gem 'private_gem_1’, git: 'https://bitbucket.org/username/private_gem_1‘'

source ‘https://gem.fury.io/username’ do
    gem ‘private_gem_2’
end

Let’s create a custom script that reads and processes credentials from the environment. It can be used across many projects, so we will put it into a docker/ subdirectory of the build context (which can eventually become a git submodule).


$ cat docker/bundle_installer.sh
#!/bin/bash

# CRED is the variable populated from build parameter
function get_credentials() {

    if [ n "$CRED" ]; then
        # for demonstration purposes (this is not 100% secure),
        # credentials are passed via build parameter as a plain text
        echo "$CRED"

        ## in a strategy based on secrets server, CRED is a temporary access token
        ## this expirable token is used to obtain actual credentials string via REST API
        # curl "https://my.secrets.server/bundler_credentials?token=$CRED"


        ## in a strategy based on FS squashing, CRED is a path to secrets file
        # cat “$CRED” && rm f “$CRED”
    fi;

}

# suggested format of credentials line:
# "user:[email protected] [email protected] [email protected]"
CREDENTIALS_STRING="$( get_credentials )"

# for each entry of the form [email protected], add bundler configuration variable
for entry in $CREDENTIALS_STRING ; do

    # token is the part before '@'
    token=$( echo "$entry" | cut -f1 -d@ )

    # server is the part after '@'
    server=$(echo $entry | cut -f2 -d@ )

    # transform server name into a variable name: uppercase, underscores, prefix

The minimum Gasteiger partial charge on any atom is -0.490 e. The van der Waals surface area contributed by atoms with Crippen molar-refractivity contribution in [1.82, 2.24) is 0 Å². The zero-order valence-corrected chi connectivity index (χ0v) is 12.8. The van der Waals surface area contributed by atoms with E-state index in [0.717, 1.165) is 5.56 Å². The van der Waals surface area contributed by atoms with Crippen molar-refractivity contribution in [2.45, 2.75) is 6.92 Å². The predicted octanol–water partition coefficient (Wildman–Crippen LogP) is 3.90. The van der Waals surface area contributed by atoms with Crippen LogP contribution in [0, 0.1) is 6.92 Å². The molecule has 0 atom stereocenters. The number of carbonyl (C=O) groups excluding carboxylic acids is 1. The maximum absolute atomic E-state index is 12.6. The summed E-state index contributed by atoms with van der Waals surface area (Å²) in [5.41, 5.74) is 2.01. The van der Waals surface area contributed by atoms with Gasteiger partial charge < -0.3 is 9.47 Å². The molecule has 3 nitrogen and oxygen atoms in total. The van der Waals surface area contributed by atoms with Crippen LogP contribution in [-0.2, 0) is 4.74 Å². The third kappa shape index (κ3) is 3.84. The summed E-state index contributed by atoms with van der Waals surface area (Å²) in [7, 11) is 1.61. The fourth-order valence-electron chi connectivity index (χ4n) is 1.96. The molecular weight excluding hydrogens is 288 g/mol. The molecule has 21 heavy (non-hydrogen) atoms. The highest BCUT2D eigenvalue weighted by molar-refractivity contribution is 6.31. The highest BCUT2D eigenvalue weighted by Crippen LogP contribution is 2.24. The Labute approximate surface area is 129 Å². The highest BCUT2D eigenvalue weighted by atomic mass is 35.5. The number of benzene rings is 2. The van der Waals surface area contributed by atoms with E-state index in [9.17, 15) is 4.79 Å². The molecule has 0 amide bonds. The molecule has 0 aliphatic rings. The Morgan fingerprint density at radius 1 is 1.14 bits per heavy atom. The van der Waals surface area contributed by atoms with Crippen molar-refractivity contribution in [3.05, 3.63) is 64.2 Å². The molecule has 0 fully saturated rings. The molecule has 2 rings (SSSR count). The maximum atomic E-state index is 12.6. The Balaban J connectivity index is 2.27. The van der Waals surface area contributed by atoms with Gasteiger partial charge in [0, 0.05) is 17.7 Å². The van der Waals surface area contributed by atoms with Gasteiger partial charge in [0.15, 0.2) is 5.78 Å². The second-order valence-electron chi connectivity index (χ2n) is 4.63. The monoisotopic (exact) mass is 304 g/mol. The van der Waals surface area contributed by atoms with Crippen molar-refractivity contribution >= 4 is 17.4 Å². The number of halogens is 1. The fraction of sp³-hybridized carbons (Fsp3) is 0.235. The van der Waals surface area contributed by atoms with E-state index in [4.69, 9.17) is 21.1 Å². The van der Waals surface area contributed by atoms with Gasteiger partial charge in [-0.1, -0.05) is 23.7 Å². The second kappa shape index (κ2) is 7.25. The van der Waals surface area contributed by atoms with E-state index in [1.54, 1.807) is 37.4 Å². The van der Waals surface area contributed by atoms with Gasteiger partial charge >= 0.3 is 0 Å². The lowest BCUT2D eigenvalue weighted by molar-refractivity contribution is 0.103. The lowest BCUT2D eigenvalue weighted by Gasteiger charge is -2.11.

varname=$( echo "${server^^}" | sed -e 's/\./__/g' -r -e 's/^/BUNDLE_/g' )

    # configure bundler via environment variable
    export $varname="$token"
done

exec bundle install

In case you are not familiar with bash syntax, here’s the explanation:

  1. An adjustable get_credentials() function is defined. For demonstration purposes, it reads the credentials string directly from the environment.

  2. The credentials string is parsed according to custom rules and converted into a set of Bundler configuration variables.

  3. bundle install is executed.

To add the script to the build process, let’s modify the Dockerfile.


# place this instruction before any other COPY, as the script is not expected to change often
COPY docker/bundle_installer.sh /docker/bundle_installer.sh

…

# RUN bundle install # <-original instruction is replaced with lines below

# declare build parameter
ARG CREDENTIALS
# parameter is passed to the script as an environment variable.
RUN CRED="$CREDENTIALS" /docker/bundle_installer.sh

Now the build command requires an additional parameter, with the credentials serialized in a custom format:

$ docker built -t demo --build-arg CREDENTIALS=”user:[email protected]
[email protected] .

IMPORTANT NOTICE: Do not use the suggested script for production-like builds without the advanced strategies described below.

Workaround #2: Key-based SSH authentication

This variant is more universal because it is not Bundler-specific. The combination of SSH keys and an SSH agent is widely used to establish secure connections to protected resources.